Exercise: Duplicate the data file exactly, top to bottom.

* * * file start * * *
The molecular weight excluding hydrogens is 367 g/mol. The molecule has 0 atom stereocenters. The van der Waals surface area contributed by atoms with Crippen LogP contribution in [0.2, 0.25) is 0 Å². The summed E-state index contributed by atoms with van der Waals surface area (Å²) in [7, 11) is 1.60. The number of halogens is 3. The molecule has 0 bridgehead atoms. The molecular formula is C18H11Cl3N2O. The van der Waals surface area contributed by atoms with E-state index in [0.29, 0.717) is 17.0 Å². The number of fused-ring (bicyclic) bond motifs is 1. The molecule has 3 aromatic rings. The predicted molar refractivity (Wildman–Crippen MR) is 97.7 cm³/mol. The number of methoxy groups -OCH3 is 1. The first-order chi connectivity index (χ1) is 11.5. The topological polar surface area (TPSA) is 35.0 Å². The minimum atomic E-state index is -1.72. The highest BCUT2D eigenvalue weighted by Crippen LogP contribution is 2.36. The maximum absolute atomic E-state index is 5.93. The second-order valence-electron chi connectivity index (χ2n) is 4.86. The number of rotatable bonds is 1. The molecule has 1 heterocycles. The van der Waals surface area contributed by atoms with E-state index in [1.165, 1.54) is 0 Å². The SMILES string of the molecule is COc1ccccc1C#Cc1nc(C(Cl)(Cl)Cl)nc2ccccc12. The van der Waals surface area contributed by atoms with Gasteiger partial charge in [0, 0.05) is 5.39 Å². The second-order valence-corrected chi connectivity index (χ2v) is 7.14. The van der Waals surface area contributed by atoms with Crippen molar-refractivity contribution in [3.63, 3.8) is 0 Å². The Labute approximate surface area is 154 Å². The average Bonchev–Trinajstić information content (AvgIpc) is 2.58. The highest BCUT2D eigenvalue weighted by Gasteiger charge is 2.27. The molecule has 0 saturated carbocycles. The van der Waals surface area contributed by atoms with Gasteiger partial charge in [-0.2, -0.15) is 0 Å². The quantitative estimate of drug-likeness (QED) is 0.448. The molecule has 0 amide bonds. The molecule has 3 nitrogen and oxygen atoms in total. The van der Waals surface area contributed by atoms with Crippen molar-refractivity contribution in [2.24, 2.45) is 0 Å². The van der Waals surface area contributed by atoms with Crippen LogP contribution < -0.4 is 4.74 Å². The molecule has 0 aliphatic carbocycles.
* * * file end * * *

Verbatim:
The molecular weight excluding hydrogens is 367 g/mol. The molecule has 0 atom stereocenters. The van der Waals surface area contributed by atoms with Crippen LogP contribution in [0.2, 0.25) is 0 Å². The summed E-state index contributed by atoms with van der Waals surface area (Å²) in [7, 11) is 1.60. The number of halogens is 3. The molecule has 0 bridgehead atoms. The molecular formula is C18H11Cl3N2O. The van der Waals surface area contributed by atoms with E-state index in [0.29, 0.717) is 17.0 Å². The number of fused-ring (bicyclic) bond motifs is 1. The molecule has 3 aromatic rings. The predicted molar refractivity (Wildman–Crippen MR) is 97.7 cm³/mol. The number of methoxy groups -OCH3 is 1. The first-order chi connectivity index (χ1) is 11.5. The topological polar surface area (TPSA) is 35.0 Å². The minimum atomic E-state index is -1.72. The highest BCUT2D eigenvalue weighted by Crippen LogP contribution is 2.36. The maximum absolute atomic E-state index is 5.93. The second-order valence-electron chi connectivity index (χ2n) is 4.86. The number of rotatable bonds is 1. The molecule has 1 heterocycles. The van der Waals surface area contributed by atoms with E-state index in [1.165, 1.54) is 0 Å². The SMILES string of the molecule is COc1ccccc1C#Cc1nc(C(Cl)(Cl)Cl)nc2ccccc12. The van der Waals surface area contributed by atoms with Gasteiger partial charge in [0, 0.05) is 5.39 Å². The second-order valence-corrected chi connectivity index (χ2v) is 7.14. The van der Waals surface area contributed by atoms with Crippen molar-refractivity contribution in [3.63, 3.8) is 0 Å². The Labute approximate surface area is 154 Å². The average Bonchev–Trinajstić information content (AvgIpc) is 2.58. The highest BCUT2D eigenvalue weighted by Gasteiger charge is 2.27. The molecule has 0 saturated carbocycles. The van der Waals surface area contributed by atoms with Gasteiger partial charge in [-0.2, -0.15) is 0 Å². The quantitative estimate of drug-likeness (QED) is 0.448. The molecule has 0 amide bonds. The molecule has 3 nitrogen and oxygen atoms in total. The van der Waals surface area contributed by atoms with Crippen molar-refractivity contribution in [2.24, 2.45) is 0 Å². The van der Waals surface area contributed by atoms with Crippen LogP contribution < -0.4 is 4.74 Å². The molecule has 0 aliphatic carbocycles.